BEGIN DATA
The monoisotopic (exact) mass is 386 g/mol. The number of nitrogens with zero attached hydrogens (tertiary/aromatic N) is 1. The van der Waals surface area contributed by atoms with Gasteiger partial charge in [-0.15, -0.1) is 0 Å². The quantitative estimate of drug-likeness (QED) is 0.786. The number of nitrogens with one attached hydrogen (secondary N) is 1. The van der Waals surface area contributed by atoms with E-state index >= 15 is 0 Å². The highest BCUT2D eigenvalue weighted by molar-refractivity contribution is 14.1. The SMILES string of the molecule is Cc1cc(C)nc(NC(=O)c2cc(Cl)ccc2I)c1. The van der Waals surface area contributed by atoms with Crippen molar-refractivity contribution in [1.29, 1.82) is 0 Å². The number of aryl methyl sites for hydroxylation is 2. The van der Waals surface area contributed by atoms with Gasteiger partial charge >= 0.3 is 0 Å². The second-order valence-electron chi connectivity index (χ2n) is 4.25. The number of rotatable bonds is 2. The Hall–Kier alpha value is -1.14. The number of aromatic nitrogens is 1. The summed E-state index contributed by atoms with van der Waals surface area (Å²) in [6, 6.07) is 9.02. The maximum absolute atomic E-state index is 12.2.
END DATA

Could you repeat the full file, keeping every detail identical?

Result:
The monoisotopic (exact) mass is 386 g/mol. The number of nitrogens with zero attached hydrogens (tertiary/aromatic N) is 1. The van der Waals surface area contributed by atoms with Gasteiger partial charge in [-0.15, -0.1) is 0 Å². The quantitative estimate of drug-likeness (QED) is 0.786. The number of nitrogens with one attached hydrogen (secondary N) is 1. The van der Waals surface area contributed by atoms with E-state index >= 15 is 0 Å². The highest BCUT2D eigenvalue weighted by molar-refractivity contribution is 14.1. The SMILES string of the molecule is Cc1cc(C)nc(NC(=O)c2cc(Cl)ccc2I)c1. The van der Waals surface area contributed by atoms with Crippen molar-refractivity contribution in [1.29, 1.82) is 0 Å². The number of aryl methyl sites for hydroxylation is 2. The van der Waals surface area contributed by atoms with Gasteiger partial charge >= 0.3 is 0 Å². The second-order valence-electron chi connectivity index (χ2n) is 4.25. The number of rotatable bonds is 2. The Hall–Kier alpha value is -1.14. The number of aromatic nitrogens is 1. The summed E-state index contributed by atoms with van der Waals surface area (Å²) in [6, 6.07) is 9.02. The maximum absolute atomic E-state index is 12.2.